Something’s Happening Here

Some Remember 1968 as Part of a Golden Era, When They Lived More Intensely. What I Remember Most is Confusion

Forty years have passed since 1968; but memories of certain times, of people and events and moods, cling, for better or for worse, with a tenacity that ends up defining everything that comes after. This was a year that began a blaze of optimism and ended in disenchantment, and for many in despair.

Still some remember this era as a golden age of sorts, a time when they felt most intensely alive. And perhaps for them it was.

What I remember most is confusion.

I had arrived at Bryn Mawr College in the fall of 1966 in a university world more of less like the one my parents had known, a world of men’s colleges and women’s colleges, dances, night clubs and suitcase weekends, of serious intellectual talk and dreams of Bloomsbury or Greenwich Village. My freshman year we had gone to the Princeton-Yale football game in raccoon coats (Ok, purchased at the Salvation Army, but still…) and carrying an elaborate picnic in a basket topped with champagne, playing at Scott and Zelda.

A year later, this seemed unimaginable. Almost overnight, people stopped dressing up; Slovenly was in and hair – on faces, legs and arm pits – was suddenly a political statement. My brothers’ unkempt hair hit my Ivy League father like a personal affront, and he took to calling us “The Great Unwashed.”

He couldn’t see what a huge relief this was – particularly for a girl (we still hadn’t learned to call ourselves “women”) to be able to disappear behind the androgyny of turtle necks and jeans, to have clothes that were comfortable, to be freed from the torture of girdles, pointed toes and sleeping on rollers. Nobody wanted shop themselves out anymore – we wanted to get to know each other, and to do it where we were, not on some far off campus, to be matched off at mixers.

Besides, marijuana had changed everyone. I had never heard of Marijuana in 1966, or any of the rest of the psychedelic pharmacopia. But I learned fast. It was impossible not to – unless you were a Mormon with a heart condition – which is why no one of our vintage ever believed Bill Clinton’s “I never inhaled” line. We just thought he was absurd for claiming it and wrote it off to politics.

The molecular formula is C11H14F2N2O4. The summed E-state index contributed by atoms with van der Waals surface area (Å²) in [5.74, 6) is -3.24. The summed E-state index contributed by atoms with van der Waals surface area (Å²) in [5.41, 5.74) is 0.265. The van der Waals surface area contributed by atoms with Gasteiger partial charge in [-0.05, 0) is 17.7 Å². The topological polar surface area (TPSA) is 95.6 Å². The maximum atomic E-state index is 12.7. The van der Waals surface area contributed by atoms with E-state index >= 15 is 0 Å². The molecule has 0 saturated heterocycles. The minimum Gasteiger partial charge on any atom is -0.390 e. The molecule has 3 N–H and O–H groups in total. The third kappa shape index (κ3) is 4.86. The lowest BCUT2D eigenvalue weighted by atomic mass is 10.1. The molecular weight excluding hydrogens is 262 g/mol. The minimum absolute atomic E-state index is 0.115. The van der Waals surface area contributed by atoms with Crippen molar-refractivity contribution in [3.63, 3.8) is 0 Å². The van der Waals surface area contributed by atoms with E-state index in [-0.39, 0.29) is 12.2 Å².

So as the year 1968 dawned, the college world we had expected to be part of had all but disappeared. This was liberating, but it was also disorienting. And as the year unfolded, events only got more so. Having begun studying political science, I felt free enough to add the serious study of music. Increasingly free of social codes, we found ourselves in a tribal world of mutual acceptance and dissolving boundaries. But also, in a way that took much longer to understand, it was a world of blurred identities – where you weren’t supposed to notice where anyone had come from, and you could find yourself spending enormous energy trying to be friends with people with whom you had nothing in common.

Our world became defined by telling catch phrases: “The personal is political,” was one; “If you’re not part of the solution, you’re part of the problem” was another. Both were true, but the dilemmas they posed were wrenching. Particularly if you were trying to get an education.